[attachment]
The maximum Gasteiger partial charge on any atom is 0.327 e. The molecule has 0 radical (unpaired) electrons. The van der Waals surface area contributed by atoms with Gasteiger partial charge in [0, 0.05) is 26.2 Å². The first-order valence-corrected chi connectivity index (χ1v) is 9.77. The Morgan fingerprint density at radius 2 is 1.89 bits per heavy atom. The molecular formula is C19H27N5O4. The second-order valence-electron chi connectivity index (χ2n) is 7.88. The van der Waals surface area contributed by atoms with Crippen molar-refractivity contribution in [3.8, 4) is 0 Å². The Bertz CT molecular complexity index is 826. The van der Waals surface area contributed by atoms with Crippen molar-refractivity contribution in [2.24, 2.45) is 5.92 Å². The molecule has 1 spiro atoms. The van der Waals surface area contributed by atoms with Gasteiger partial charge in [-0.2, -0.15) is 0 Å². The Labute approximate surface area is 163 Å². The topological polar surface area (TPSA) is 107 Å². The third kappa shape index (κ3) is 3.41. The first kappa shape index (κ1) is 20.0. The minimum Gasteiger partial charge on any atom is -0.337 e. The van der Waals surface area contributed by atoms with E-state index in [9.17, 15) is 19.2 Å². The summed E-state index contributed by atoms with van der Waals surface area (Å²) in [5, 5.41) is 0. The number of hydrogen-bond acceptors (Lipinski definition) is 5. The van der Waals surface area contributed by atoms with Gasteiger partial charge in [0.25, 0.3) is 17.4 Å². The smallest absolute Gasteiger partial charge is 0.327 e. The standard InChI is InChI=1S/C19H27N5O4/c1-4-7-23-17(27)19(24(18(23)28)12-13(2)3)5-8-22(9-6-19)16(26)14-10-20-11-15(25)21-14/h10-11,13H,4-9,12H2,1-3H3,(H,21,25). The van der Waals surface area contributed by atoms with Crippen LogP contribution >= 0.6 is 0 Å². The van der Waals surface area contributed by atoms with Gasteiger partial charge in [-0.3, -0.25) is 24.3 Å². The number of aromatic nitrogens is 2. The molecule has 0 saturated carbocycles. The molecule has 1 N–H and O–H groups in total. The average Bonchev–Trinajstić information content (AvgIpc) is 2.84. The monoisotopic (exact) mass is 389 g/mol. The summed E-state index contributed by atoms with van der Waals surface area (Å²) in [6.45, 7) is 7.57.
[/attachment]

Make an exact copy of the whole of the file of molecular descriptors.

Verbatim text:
The maximum Gasteiger partial charge on any atom is 0.327 e. The molecule has 0 radical (unpaired) electrons. The van der Waals surface area contributed by atoms with Gasteiger partial charge in [0, 0.05) is 26.2 Å². The first-order valence-corrected chi connectivity index (χ1v) is 9.77. The Morgan fingerprint density at radius 2 is 1.89 bits per heavy atom. The molecular formula is C19H27N5O4. The second-order valence-electron chi connectivity index (χ2n) is 7.88. The van der Waals surface area contributed by atoms with Crippen molar-refractivity contribution in [3.8, 4) is 0 Å². The Bertz CT molecular complexity index is 826. The van der Waals surface area contributed by atoms with Crippen molar-refractivity contribution in [2.24, 2.45) is 5.92 Å². The molecule has 1 spiro atoms. The van der Waals surface area contributed by atoms with Gasteiger partial charge in [-0.2, -0.15) is 0 Å². The Labute approximate surface area is 163 Å². The topological polar surface area (TPSA) is 107 Å². The third kappa shape index (κ3) is 3.41. The first kappa shape index (κ1) is 20.0. The minimum Gasteiger partial charge on any atom is -0.337 e. The van der Waals surface area contributed by atoms with E-state index in [9.17, 15) is 19.2 Å². The summed E-state index contributed by atoms with van der Waals surface area (Å²) in [5, 5.41) is 0. The number of hydrogen-bond acceptors (Lipinski definition) is 5. The van der Waals surface area contributed by atoms with Gasteiger partial charge in [0.25, 0.3) is 17.4 Å². The smallest absolute Gasteiger partial charge is 0.327 e. The standard InChI is InChI=1S/C19H27N5O4/c1-4-7-23-17(27)19(24(18(23)28)12-13(2)3)5-8-22(9-6-19)16(26)14-10-20-11-15(25)21-14/h10-11,13H,4-9,12H2,1-3H3,(H,21,25). The van der Waals surface area contributed by atoms with Crippen LogP contribution >= 0.6 is 0 Å². The van der Waals surface area contributed by atoms with Gasteiger partial charge in [-0.3, -0.25) is 24.3 Å². The number of aromatic nitrogens is 2. The molecule has 0 saturated carbocycles. The molecule has 1 N–H and O–H groups in total. The average Bonchev–Trinajstić information content (AvgIpc) is 2.84. The monoisotopic (exact) mass is 389 g/mol. The summed E-state index contributed by atoms with van der Waals surface area (Å²) in [6.45, 7) is 7.57.